Interactive DataViz in Credit Apps: The Changing Face of Credit Analysis

By Moody Hadi, Senior Director at S&P Global

“A lot of the effort that we've done at S&P involves trying to think from the users’ standpoint. What are the key elements that will give them the most interactivity while still keeping the models intact?” - Moody Hadi

Hi Everybody.  My name is Moody Hadi and I'm a Senior Director at S&P Global. My topic today is about interactive data visualization as it applies to credit.

At S&P, we provide commercial products on the credit side and we're looking at it typically from our users’ perspective, not always from the data scientists’ or the quant people’s perspectives.  In that area, there's been a lot of researchers and a lot of prior information that’s quite useful.

I'm going to go through the current ecosystem and the major drivers around it and then show you what we've been doing in that space on a commercial level.

The outline today is that I’ll give you a bit of background around S&P in general because it's a very large company. I’ll show you some of the main drivers around data visualization, which is probably quite familiar to this audience. I give you at least my perspective on the ecosystem today and show you why interactive visualization is quite important to credit specifically. Finally, I will tell you what S&P has been doing about it.

S&B Global is composed of four major business lines, the first one being ratings, then indices, then market intelligence, which is a data analytics platform, and then plots, which is focused around the energy within S&P’s market intelligence. There's a risk services team, which is in my team, and we focus on credit risk, market risk and operational risk. Our audiences are typically fixed income portfolio managers, credit analysts - folks that are quite technical. However, there’s a balance that you’ll see later.

The first major thing I would like to point out is that there's been quite a few leaps in interactive visualization over the last five years or so and there are quite a few drivers to it. I try to condense all the drivers into four major items. In terms of big data, the size of the data reveals its velocity, meaning its ability to process large transactions.  There’s a lot of motivation within the industry to find better ways to interact with it beyond just modeling. Visualizing what you're actually looking at with machine learning, whether it is supervised or unsupervised, has taken quite a bit of leaps in the last few years, especially hardware. An example is what we call tensor processing units, which allow you to process information and try different models that were previously difficult to implicate structurally.

I think one of the areas that's been going on for a while driving visualization is reproducible research and analysis. When you build a model and you feel very strongly about it, that's all great, but if somebody can't reproduce it, it's not worth anything.  The ability for somebody else to be able to replicate your results and understand what your rationale is behind it is integral. Then they can play with the parameters in order to get a feel for it as it applies to them. I think that is part of why the interactive level has gone up on the data visualization side.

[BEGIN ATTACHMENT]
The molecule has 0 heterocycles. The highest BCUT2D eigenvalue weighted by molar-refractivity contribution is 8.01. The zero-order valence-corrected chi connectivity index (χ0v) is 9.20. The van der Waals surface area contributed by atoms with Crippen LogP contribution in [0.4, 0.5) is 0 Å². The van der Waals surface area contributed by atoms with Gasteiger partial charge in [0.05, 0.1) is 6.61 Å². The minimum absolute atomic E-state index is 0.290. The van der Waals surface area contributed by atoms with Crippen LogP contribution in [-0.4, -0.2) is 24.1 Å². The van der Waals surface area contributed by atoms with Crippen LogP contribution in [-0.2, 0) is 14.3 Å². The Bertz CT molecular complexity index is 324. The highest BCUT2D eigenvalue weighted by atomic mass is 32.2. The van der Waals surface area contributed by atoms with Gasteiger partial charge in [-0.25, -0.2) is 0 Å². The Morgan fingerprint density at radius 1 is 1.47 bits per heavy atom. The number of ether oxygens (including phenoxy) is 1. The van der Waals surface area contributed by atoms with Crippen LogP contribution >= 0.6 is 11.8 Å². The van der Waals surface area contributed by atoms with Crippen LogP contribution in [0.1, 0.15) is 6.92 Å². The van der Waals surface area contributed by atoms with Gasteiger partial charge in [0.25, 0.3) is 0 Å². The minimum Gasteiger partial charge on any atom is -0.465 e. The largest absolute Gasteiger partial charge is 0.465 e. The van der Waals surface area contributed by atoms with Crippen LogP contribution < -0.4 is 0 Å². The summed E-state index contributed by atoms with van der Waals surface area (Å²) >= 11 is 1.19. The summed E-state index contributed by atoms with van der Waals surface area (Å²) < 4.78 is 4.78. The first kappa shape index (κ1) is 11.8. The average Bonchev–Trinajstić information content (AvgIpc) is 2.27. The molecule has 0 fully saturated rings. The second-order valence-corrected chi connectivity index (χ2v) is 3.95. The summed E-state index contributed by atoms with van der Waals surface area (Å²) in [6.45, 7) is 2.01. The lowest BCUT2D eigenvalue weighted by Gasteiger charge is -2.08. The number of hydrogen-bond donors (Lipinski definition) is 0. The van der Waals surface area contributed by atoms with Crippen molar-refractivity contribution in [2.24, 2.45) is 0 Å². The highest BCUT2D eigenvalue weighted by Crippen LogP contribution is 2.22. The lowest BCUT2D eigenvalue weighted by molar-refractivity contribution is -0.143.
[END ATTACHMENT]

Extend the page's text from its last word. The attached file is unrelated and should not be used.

Last but not least is the open source community. We're not all very cheap as data scientists. We can pay for things, but I think the peer review process and the ability to leverage the community for their expertise is strong, especially when there are so many packages and libraries. A lot of the open source packages have higher quality than some of the commercial packages and they actually get to update further and faster than what you would do on the commercial side. So that’s really quite a huge boost to interactivity.

So where does visualization play into this area? I see it as a glue that's basically linking those four major drivers I mentioned together. This is how you communicate to your end customer what you've done.That gives them the ability to live within that workflow and be able to analyze and work with it as though it's an iPhone app.  With one of the simpler apps, like Uber, you don't need to know what the algorithm is. You just know it works and that level of interactivity and intuition is very important. That’s why what you'll see now was difficult to do back in the day and these days it is simple with a few lines of code.

 

See talks like this in person at our next Data Science Salon: Applying AI and Machine Learning to Finance, Healthcare and Technology, in Miami, Florida.

Register here

 

When I look at the ecosystem of visualization, you see two major segments: one what I call passive and one that's a bit more active. We all know about packages here. Everyone’s familiar with Plotly and the reactive frameworks. You understand the level at which visualization has to be scientifically rigorous and you understand the value of actually having out-of-the-box functionality because nobody wants to necessarily code in JavaScript all the time. The passive segment is a branch of business intelligence, which has been around for a while. You guys are probably familiar with data warehouses. Think of this segment as one of those multi-dimensional cubes that are pre-cached. You can slice and dice that data, but really you're confined within the elements that you more or less pre-calculated. In other words, you can do some basic types of aggregation, but you cannot really build a regression based model or within that framework. In that sense, it is passive because the user is analyzing already existing data sets but not creating any new ones.